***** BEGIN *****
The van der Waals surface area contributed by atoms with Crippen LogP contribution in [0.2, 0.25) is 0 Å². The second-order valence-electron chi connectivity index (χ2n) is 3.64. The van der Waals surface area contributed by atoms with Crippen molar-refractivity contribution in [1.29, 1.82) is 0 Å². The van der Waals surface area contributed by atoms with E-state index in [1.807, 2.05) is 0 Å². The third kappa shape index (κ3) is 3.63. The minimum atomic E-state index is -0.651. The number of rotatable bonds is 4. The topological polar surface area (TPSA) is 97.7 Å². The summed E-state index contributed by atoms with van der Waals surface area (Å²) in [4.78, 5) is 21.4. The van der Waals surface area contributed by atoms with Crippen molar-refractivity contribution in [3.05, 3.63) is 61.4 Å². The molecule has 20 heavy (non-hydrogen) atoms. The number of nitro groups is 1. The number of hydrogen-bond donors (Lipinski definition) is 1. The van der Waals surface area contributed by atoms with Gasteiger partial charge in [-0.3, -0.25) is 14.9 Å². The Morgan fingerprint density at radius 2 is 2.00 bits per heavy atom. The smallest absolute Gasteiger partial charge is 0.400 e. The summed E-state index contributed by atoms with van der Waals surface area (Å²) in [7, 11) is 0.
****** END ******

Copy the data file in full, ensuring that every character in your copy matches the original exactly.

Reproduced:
The van der Waals surface area contributed by atoms with Crippen LogP contribution in [0.2, 0.25) is 0 Å². The second-order valence-electron chi connectivity index (χ2n) is 3.64. The van der Waals surface area contributed by atoms with Crippen molar-refractivity contribution in [1.29, 1.82) is 0 Å². The van der Waals surface area contributed by atoms with E-state index in [1.807, 2.05) is 0 Å². The third kappa shape index (κ3) is 3.63. The minimum atomic E-state index is -0.651. The number of rotatable bonds is 4. The topological polar surface area (TPSA) is 97.7 Å². The summed E-state index contributed by atoms with van der Waals surface area (Å²) in [4.78, 5) is 21.4. The van der Waals surface area contributed by atoms with Crippen molar-refractivity contribution in [3.05, 3.63) is 61.4 Å². The molecule has 20 heavy (non-hydrogen) atoms. The number of nitro groups is 1. The number of hydrogen-bond donors (Lipinski definition) is 1. The van der Waals surface area contributed by atoms with Gasteiger partial charge in [-0.3, -0.25) is 14.9 Å². The Morgan fingerprint density at radius 2 is 2.00 bits per heavy atom. The smallest absolute Gasteiger partial charge is 0.400 e. The summed E-state index contributed by atoms with van der Waals surface area (Å²) in [7, 11) is 0.